I'm also not referring to David misleading people reading the book, just referring to his statements on this thread which I personally found misleading. Particularly the 'I swear on my kids' part which I immediately took to mean that the image was unedited.
Ive just had an email to say im getting featured in a german photograhic magazine for winning a gold PSA medal in germany, its this photo along with the other winners but mine will be a full page print, ive seen the mockup but they said i cant post it online yet until it goes to print
I enter amateur club exhibitions round the world, no money prizes just medals, lpoty was the first money comp i entered actually.
well you misunderstood that completely then, if you look at the quote i replied to the lady said the towers should have been behind me and to the right i believe, thats what i referred to
The Mirror website has a nice sized gallery of the winning images:
Anyway unless someone makes a totally unjustified comment I will let this thread be. I know I haven't come out well here, but maybe that is better than censorship.
Has anyone got access to the sunday times magazine online subscription service? is it spectrum or something? Someone mentioned to me they saw on there that the winning images would be printed in the 4th nov edition but i cant get in to see, i wasted £7.50 on 3 issues last sunday pmsl im not giving them anymore money unless im in it
if someone could have a looksee that would be great
Spectrum is the section in the sunday times magazine that covers photographers past and present. Probably worth spending the £1.50 and getting the sunday paper.
They said on that online it mentioned the winning image being in the magazine this Sunday but they seal the mags in bags that's how I got done last time, just thought someone could confirm/deny it for me
Why do I care about landscape photography and telling the truth... err, I dunno..
Seriously though - people care a lot about landscape photography so don't be surprised that there is discussion about this...
In terms of lines on images - it was a lot easier than describing it - its basic graphic design really. You know what I mean?
Alex, perhaps you feel this way to some, but for me it's provoked an interesting discussion around image manipulation and some further thoughts towards a learning log entry, so for that reason I thank you.
Whether people feel you are right or wrong (and there seems to be some on either side ), if you hadn't raised the issue then this would simply have been a page or two of congrats. By discussing the images further, there's been more people seen the images (and others), people have learnt of other photographers and a further discussion towards techniques, morales, image manipulation etc than would ever have been.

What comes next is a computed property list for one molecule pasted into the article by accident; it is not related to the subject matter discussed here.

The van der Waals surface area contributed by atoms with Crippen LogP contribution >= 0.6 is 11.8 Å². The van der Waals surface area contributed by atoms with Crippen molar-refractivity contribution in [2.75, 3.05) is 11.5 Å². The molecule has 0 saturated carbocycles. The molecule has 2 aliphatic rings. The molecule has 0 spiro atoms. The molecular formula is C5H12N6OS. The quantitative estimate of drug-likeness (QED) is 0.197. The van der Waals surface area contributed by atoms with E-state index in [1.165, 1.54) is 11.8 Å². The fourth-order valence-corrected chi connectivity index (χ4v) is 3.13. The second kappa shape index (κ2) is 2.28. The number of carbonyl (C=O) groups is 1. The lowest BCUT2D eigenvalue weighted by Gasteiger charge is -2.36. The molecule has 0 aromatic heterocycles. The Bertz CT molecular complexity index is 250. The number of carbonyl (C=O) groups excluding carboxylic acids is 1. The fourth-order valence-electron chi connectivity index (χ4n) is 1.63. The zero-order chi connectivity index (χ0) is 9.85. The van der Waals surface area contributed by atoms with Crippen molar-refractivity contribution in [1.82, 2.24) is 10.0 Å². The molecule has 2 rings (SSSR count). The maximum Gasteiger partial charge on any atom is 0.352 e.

Provided it's kept civil (but I'd prefer people to strongly argue their case), surely that is where the real strength of a forum such as TP in pushing forward knowledge of all aspects of photography, not just 'nice shot'.
Edit: Anyway aren't photo comps suppose to court controversy e.g. Taylor Wessing portrait?
It's the only paper I buy every week, so I'll keep an eye out.
It boils down to you like record shots 100% sooc and I like artist interpretation, two valid views but you seem to want to devalue mine, why is my view wrong? Why shouldn't my way of interpretating things win awards?
Your talking of minor changes like im recreating a completely new scene, I have done that btw, one of my pics on my website is completely fictional, I didn't enter it in the competition btw before you run back to your blog with a scoop
No you can't.
I certainly never implied they weren't there, nor did anyone else that I could see. I do apologise for my assumption that the towers should have been behind you from the angle you photographed the tree. I live in Rugeley so took a visit myself the other day and found that you would indeed have been facing the power station. However, no matter where I stood in that field, I could NOT get a clear shot of the towers on the right of the tree without obstructions from power cables, streetlights, roofs, hedgerows and trees and the configuration of the towers is all wrong from there.
I have no issue with images being manipulated or composite images. I also have no issues with replicating an image if I liked the original and putting my own spin on it. I like your image, manipulation or not. If it was possible to take it as a single image, I'm pretty darn sure someone would have done it by now and I would have tried it myself as they are 2 of my favourite things to photograph in Rugeley.